30 January 2016


Last Saturday, Quilliam launched its first Fempower event at the Afghanistan and Central Asian Association (ACAA), a charity organisation supporting Afghans in the UK by providing education, encouraging dialogue, giving advice, and promoting equality.

Nikita Malik is the initiator and head of Fempower, a unique project seeking to address gender extremism at the political and grassroots levels. We accompanied her to Lewisham to support and document her first workshop at the ACAA.

After being warmly welcomed by the workshop hosts, Nikita introduced Quilliam’s and especially Fempower’s counter-extremism work in an interactive discussion that also addressed preconceptions among participants.

After this brief introduction, Nikita started to explain the relationship between identity and extremism. For this purpose, she conducted an interactive exercise with the participants, asking them to write down the main element that defines their identity. In a second step, the participants had to ascribe characteristics to their partners. This exercise aimed at demonstrating the multi-faceted nature of identity. Nikita then showed the #RejectISIS video “Who am I?”, which features 17-year-old Aouda Ketrouchi talking about her search for identity.


Following this, insights were given on the impact that identity crises can have on an individual’s vulnerability to extremist narratives and radicalisation. She gave a definition of radicalisation and opened a debate on what it meant to be an extremist with the participants. The discussion was focused on gender-related vulnerability to radicalisation and the role of women in extremist organisations. Nikita also addressed recruiting strategies of Islamic State, referring to her recently published report “Caliphettes: Women and the appeal of Islamic State”.

The second half of the workshop focused on ‘gender extremism’, an area of research within the FemPower project. Nikita began by defining what is meant by ‘gender extremism’, and that violence towards women and girls is in itself extremist. Nikita then went on to discuss how violence against women and girls is an important factor when examining violent extremism, as gender issues are the key driving forces of violent extremist behaviour. The focus was on honour-based violence, a form of domestic abuse which occurs across all cultures, nationalities, faith groups and communities. Honour-based violence is a collection of practices that are used to control behaviour to preserve perceived cultural or religious beliefs and/or honour, of which women are predominantly the victims.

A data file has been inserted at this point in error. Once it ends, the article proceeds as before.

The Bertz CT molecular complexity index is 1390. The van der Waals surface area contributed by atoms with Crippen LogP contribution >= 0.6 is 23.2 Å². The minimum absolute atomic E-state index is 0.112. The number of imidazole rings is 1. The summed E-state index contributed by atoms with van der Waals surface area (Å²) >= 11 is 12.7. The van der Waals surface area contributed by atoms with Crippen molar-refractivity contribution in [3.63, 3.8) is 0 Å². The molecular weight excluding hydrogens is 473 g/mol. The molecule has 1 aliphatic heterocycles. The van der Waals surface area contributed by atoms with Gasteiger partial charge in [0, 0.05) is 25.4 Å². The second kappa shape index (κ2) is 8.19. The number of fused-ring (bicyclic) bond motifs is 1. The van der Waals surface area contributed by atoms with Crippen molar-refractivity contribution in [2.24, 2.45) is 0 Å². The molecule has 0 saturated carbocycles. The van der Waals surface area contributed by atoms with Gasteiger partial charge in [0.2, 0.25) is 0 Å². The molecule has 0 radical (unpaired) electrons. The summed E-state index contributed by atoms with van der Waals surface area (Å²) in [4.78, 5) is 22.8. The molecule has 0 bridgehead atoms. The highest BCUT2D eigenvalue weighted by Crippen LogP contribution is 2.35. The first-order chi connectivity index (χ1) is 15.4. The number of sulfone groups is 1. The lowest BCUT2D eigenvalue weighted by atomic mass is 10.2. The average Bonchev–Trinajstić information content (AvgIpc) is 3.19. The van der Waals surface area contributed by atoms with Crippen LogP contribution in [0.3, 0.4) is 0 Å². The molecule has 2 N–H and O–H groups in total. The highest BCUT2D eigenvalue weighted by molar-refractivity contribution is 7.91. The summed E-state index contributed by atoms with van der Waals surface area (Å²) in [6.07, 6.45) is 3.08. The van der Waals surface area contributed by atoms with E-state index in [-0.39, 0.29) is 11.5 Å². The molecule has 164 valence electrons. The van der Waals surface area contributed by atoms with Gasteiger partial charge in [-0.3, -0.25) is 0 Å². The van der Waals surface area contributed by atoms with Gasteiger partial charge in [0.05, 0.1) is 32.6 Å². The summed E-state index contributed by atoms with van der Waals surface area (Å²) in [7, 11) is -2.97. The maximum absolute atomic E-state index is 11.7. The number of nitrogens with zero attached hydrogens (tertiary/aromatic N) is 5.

To demonstrate the effects and reality of honour-based violence, Nikita conducted another interactive exercise called ‘Unpacking ‘Honour’’. Participants were given a worksheet with a number of behaviours, for example ‘being seen as modern’, and were encouraged to answer whether this would be honourable or dishonourable within their community, and to consider the responses for both a woman and a man. The discussion following this was very interesting, with some participants sharing their personal experiences. After a group discussion the participants agreed that a number of behaviours would be dishonourable for a women, but not so for their male counterparts. Examples of this were moving away from the community to study or entering into a relationship outside the community.


The discussions following this exercise highlighted the fact that a number of societal issues with regards to the rights of women and girls are due to embedded patriarchy, and are not a part of any cultural or religious belief. This is important when tackling extremist ideologies, as perpetrators of gender extremism often use culture and religion as a justification for their actions, and it is important for women and girls suffering such practices to understand that they are victims of abuse.

At the end of the workshop we asked participants to fill in an evaluation to measure the success of the workshop, and the results were very promising.

100% of the participants responded that they learnt something new about radicalisation and extremism. One participant wrote ‘it was very informative’ and made her want join ‘all workshops and Quilliam conferences’. 60% of participants responded that the workshop changed their view on radicalisation/extremism, with one writing it made her feel ‘more optimistic in challenging extremist views’. Most encouraging of all was the participant who felt the Fempower workshop enabled her to spread what she and the other participants had learned to others.

We look forward to continuing to build relationships with women and spreading the education of gender extremism to all communities.